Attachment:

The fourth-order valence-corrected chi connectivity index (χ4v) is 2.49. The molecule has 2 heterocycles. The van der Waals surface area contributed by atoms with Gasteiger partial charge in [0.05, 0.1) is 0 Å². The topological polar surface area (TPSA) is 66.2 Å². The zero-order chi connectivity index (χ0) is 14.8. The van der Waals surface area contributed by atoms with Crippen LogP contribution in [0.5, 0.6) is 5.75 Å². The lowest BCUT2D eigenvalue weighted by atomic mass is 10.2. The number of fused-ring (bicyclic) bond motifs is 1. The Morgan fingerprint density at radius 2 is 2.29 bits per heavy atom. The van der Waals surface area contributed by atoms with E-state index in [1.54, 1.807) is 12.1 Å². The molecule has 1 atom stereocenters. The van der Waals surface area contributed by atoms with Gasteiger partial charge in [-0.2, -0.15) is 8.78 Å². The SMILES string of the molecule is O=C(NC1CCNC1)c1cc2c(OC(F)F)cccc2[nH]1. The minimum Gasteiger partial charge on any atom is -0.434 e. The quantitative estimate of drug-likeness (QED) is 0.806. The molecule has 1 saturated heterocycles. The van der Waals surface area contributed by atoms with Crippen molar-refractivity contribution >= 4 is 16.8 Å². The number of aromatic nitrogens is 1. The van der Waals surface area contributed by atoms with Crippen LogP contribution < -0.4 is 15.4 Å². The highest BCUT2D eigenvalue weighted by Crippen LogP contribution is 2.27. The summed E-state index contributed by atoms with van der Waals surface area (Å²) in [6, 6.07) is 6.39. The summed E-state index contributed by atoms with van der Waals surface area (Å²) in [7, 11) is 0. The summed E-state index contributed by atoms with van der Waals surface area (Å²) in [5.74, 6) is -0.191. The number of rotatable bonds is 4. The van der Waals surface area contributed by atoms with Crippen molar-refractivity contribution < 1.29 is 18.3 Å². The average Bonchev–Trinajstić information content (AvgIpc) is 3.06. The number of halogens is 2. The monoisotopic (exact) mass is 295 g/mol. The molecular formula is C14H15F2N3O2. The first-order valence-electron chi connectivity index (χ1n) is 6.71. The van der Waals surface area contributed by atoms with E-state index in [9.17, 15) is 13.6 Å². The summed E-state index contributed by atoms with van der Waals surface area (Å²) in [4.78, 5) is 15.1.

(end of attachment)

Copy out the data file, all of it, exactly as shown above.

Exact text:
The fourth-order valence-corrected chi connectivity index (χ4v) is 2.49. The molecule has 2 heterocycles. The van der Waals surface area contributed by atoms with Gasteiger partial charge in [0.05, 0.1) is 0 Å². The topological polar surface area (TPSA) is 66.2 Å². The zero-order chi connectivity index (χ0) is 14.8. The van der Waals surface area contributed by atoms with Crippen LogP contribution in [0.5, 0.6) is 5.75 Å². The lowest BCUT2D eigenvalue weighted by atomic mass is 10.2. The number of fused-ring (bicyclic) bond motifs is 1. The Morgan fingerprint density at radius 2 is 2.29 bits per heavy atom. The van der Waals surface area contributed by atoms with E-state index in [1.54, 1.807) is 12.1 Å². The molecule has 1 atom stereocenters. The van der Waals surface area contributed by atoms with Gasteiger partial charge in [-0.2, -0.15) is 8.78 Å². The SMILES string of the molecule is O=C(NC1CCNC1)c1cc2c(OC(F)F)cccc2[nH]1. The minimum Gasteiger partial charge on any atom is -0.434 e. The quantitative estimate of drug-likeness (QED) is 0.806. The molecule has 1 saturated heterocycles. The van der Waals surface area contributed by atoms with Crippen molar-refractivity contribution >= 4 is 16.8 Å². The number of aromatic nitrogens is 1. The van der Waals surface area contributed by atoms with Crippen LogP contribution < -0.4 is 15.4 Å². The highest BCUT2D eigenvalue weighted by Crippen LogP contribution is 2.27. The summed E-state index contributed by atoms with van der Waals surface area (Å²) in [6, 6.07) is 6.39. The summed E-state index contributed by atoms with van der Waals surface area (Å²) in [7, 11) is 0. The summed E-state index contributed by atoms with van der Waals surface area (Å²) in [5.74, 6) is -0.191. The number of rotatable bonds is 4. The van der Waals surface area contributed by atoms with Crippen molar-refractivity contribution < 1.29 is 18.3 Å². The average Bonchev–Trinajstić information content (AvgIpc) is 3.06. The number of halogens is 2. The monoisotopic (exact) mass is 295 g/mol. The molecular formula is C14H15F2N3O2. The first-order valence-electron chi connectivity index (χ1n) is 6.71. The van der Waals surface area contributed by atoms with E-state index in [9.17, 15) is 13.6 Å². The summed E-state index contributed by atoms with van der Waals surface area (Å²) in [4.78, 5) is 15.1.